Memorial Day in Portland saw clear skies and temperatures in the low to mid 90s. It’s not surprising with weather like this, that Memorial Day has come to be recognized as the un-official opening to summer. Schools and many businesses close and the day is marked with cookouts, and camping. However, the true significance of the day runs far deeper than a day off from work; it is about what President Abraham Lincoln described as, “the last full measure of devotion.” Taking a stroll through the Portland Cemetery, it is clear that this devotion has been a prominent feature of this community since its founding.
Here in Portland, local veterans organizations were in preparation for the Memorial Day commemorations for some time. Late last week those preparations kicked into high gear with the posting of flags at the veterans’ organizations’ shared meeting hall and the local cemetery. According to Legionnaire Roy Schrauben, “every year members of the American Legion...and VFW place approximately 125 to 150 flags in the memory of veterans buried here in Portland.” The flags are hard to miss driving down Bridge Street. What many may not know though, is that those flags are more than merely a symbol of our country. According to Mr. Schrauben, “Most are the actual burial flags that originally covered their caskets.”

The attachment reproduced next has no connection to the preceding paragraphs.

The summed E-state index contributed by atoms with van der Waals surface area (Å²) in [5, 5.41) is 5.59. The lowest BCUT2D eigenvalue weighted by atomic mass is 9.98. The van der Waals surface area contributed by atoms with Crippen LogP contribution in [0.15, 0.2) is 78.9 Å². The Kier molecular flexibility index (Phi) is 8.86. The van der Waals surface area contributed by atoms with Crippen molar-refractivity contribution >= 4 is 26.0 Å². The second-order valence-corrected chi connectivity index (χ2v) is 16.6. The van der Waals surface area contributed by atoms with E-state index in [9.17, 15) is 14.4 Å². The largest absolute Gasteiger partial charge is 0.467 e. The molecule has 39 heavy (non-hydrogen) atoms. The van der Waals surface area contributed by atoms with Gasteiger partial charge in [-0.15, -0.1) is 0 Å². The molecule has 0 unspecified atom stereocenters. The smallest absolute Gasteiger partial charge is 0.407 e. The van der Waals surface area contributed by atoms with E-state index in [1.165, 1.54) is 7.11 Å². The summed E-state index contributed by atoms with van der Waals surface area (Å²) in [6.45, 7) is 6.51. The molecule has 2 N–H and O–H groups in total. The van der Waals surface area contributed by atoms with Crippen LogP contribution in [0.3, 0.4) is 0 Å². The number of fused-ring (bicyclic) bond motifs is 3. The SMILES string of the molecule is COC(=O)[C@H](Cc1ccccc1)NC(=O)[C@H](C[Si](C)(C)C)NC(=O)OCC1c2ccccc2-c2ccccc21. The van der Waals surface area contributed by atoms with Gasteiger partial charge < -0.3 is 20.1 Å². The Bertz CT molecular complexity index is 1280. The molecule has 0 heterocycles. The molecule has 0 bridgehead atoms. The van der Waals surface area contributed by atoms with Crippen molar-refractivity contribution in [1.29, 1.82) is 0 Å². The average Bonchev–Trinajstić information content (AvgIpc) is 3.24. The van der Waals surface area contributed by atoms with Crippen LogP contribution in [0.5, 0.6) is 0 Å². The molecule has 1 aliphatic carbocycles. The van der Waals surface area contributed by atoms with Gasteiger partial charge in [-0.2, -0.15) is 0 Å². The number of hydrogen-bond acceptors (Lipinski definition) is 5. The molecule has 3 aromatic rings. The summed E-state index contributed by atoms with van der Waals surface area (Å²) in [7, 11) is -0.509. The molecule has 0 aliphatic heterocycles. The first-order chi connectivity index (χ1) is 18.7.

In addition, the VFW and Legionnaires organized and let the community commemoration of Memorial Day. The event began at 10:00 AM at the Veterans Memorial Bridge with the laying of a memorial wreath on the Grand River by the VFW Auxiliary. The color guard led the procession up Bridge street to Lehman Funeral Home where a wreath of poppies was laid at the World War II memorial. The procession paused at the intersection of Bridge Street and Smith Street while the bells of the local churches were rung in observance of the occasion. From there the parade proceeded to Portland Cemetery accompanied by the assembled crowd that numbered in the hundreds.
At the cemetery, remarks were made by VFW and American Legion leaders. As this year marks the 100th anniversary of the end of World War I, the event especially highlighted area servicemen who died in that conflict. The names of more than a dozen local boys who died in WWI were read accompanied by the sounding of a bell. A costumed reenactor representing local WWI soldier, Dale Hyland spoke sharing some of his experiences in the War. Hyland was the first Portland boy to die in WWI and is buried in Portland Cemetery. The local American Legion post is named in his honor. The Portland High School Band played several patriotic selections. In closing VFW Post Commander Bill Almy, challenged those in attendance to, “take the time to remind others what this holiday is really about.”
Participants in the day’s events included the VFW, VFW Auxiliary, American Legion, Knights of Columbus, Portland High School Band, local Boy Scouts, Cub Scouts and Girl Scouts, and the Portland Police Department.
PHOTOS: Photos of decorating the cemetery courtesy of Roy Schrauben. All other photos by Jordan Smith.